Neville Hadsley explains what it is like to be stuck following a team to whom very little has happened for over four decades
Many football fans love this time of year. The season has not yet begun and anything is possible. The start of the campaign cannot come soon enough. As a Sky Blues fan of four decades all I feel is the onset of mild resignation. Experience tells Coventry City supporters that, in all likelihood, our dreams will be squashed by Christmas and all Santa will bring are the annual recriminations and the knowledge that all that lies ahead is six months of treading water until the whole thing starts over again.
I’m sure the fans of many clubs are reading in this and nodding, muttering: “Yes, that’s us too!” Let me tell you, it isn’t. You may have felt misery, but you cannot comprehend the remarkable depth of mediocrity endured in the living memory of Coventry fans. In the championship of nothingness, we top the league.
For I’m sure that if you fans of other clubs stretch your memories you can recall a good season in the not too distant past. Maybe you got in to Europe? Or nearly did? Maybe you got promoted? Or made the play-offs? Lucky you. No Sky Blues fan under the age of 45 can remember what any of that feels like.
The fact is Coventry City have not finished in the top six of any division since April 1970. For sheer absence of achievement, it’s a record no other club in all four divisions can come close to, let alone match. It’s true that there have, over the same period, been very few lows. Only one relegation in all that time. But even that feels like a failure – no automatic hope of doing well at a lower level to sweeten the pill of a wretched year. It says a lot that perhaps the best time I’ve ever had following the Sky Blues in the league was seeing us beat Tottenham at White Hart Lane in May 1996 when an almost unbearably tense 2-1 win, combined with results elsewhere, kept us in the Premier League.
But escaping relegation – an art at which Coventry were once masters – is not success. It is just a stark reflection of what we are – a club that never finishes as also-rans, let alone champions. When it comes to titles, promotions, play-off finals or even play-off semis, I am still a virgin.
And now, stuck in the mud at the lower end of the wasteland of the old second division – a place where escaping relegation no longer impresses – I feel utterly convinced that I will remain one forever. We always start well, of course – we haven’t lost on the opening day for ten years and I still have a yellowing cutting showing that Bobby Gould’s Sky Blues were top of the very first Premier League table. But, without fail, it always slips away.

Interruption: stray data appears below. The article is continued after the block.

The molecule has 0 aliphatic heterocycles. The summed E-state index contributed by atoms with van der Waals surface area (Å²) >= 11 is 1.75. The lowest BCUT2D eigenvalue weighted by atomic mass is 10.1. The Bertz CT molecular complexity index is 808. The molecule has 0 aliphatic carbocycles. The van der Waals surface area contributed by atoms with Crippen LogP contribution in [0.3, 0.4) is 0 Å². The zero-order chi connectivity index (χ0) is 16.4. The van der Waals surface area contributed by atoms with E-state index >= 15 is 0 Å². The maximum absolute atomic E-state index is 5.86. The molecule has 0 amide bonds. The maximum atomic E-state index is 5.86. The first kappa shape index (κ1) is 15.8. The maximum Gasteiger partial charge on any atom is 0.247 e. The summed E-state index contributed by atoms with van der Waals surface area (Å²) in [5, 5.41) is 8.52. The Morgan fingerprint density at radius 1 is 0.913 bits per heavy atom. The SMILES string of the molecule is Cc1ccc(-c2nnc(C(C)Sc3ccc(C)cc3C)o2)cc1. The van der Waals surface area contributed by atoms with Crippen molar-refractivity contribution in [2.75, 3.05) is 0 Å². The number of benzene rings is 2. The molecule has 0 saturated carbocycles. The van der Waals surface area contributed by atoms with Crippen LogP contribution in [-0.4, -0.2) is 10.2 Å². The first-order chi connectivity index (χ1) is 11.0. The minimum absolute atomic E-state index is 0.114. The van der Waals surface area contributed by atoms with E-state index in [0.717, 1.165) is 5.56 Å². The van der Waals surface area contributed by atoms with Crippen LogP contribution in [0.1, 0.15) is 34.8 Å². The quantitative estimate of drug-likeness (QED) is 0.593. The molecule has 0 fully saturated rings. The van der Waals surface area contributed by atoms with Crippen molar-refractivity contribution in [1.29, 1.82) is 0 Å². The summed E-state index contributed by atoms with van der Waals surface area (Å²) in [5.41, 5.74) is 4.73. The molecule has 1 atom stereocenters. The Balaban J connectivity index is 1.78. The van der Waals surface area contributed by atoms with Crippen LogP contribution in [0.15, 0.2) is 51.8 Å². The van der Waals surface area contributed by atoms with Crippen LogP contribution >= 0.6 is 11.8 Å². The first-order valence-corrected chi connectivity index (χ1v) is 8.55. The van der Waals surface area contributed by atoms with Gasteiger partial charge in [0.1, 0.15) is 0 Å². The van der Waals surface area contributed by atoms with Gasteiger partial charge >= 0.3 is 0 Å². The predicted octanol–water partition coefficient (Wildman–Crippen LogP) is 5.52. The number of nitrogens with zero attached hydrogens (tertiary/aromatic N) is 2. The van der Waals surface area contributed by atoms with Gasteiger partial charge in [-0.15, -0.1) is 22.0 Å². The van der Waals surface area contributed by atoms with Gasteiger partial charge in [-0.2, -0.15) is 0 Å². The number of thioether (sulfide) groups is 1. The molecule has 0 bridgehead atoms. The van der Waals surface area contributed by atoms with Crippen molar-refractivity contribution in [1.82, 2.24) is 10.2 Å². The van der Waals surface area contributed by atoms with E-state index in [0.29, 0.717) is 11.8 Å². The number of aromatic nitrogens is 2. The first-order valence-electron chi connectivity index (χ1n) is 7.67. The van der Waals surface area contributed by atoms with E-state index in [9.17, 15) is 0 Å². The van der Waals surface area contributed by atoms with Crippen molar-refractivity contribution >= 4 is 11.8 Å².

When I see young kids and teens in their Sky Blue shirts at the Ricoh Arena, I see a whole generation who have been cheated of one of the fundamental rights of the football fan – the experience of the ups and downs. Most of those who loyally attend are too young to have experienced even the rationed ecstasy of finishing seventh in the old First Division in 1988. As I sit there in the vast expanse of sky-blue bucket seats I sometimes marvel not at how many are empty, but how many have an arse on them. There’s up to 20,000 fans a fortnight who have had nothing to sustain them since long before every player in the team before them was born.
In 1962, Jimmy Hill took Coventry by the scruff of the neck, changing the kit, the nickname and even writing the lyrics to the club song which is still sung today. More importantly, he delivered the miracle of two championships in four seasons to take us into the top flight for the first time ever. When, in 1970, his successor Noel Cantwell steered us to sixth in only our third season in the top flight, it seemed like just another step up the ladder.
A trip into Europe and the Fairs Cup followed and it seemed that the sky was the limit. Even a hammering by the Bayern Munich of Franz Beckenbauer and Gerd Müller – followed by a consolation victory at Highfield Road – could not dampen the optimism. That win against Bayern was the first ever match I went to. Little did I know that – with the exception of a Wembley win in 1987 – this was as good as it would ever get.
For the start of this season, we have a new manager in Aidy Boothroyd, our 20th since Cantwell was sacked less than two years after taking us into Europe. I really hope that Boothroyd can end four decades of mediocrity, of knowing our place, of being gallant failures. If he does, he will deserve a statue, right next to the one currently planned for Hill.
From WSC 283 September 2010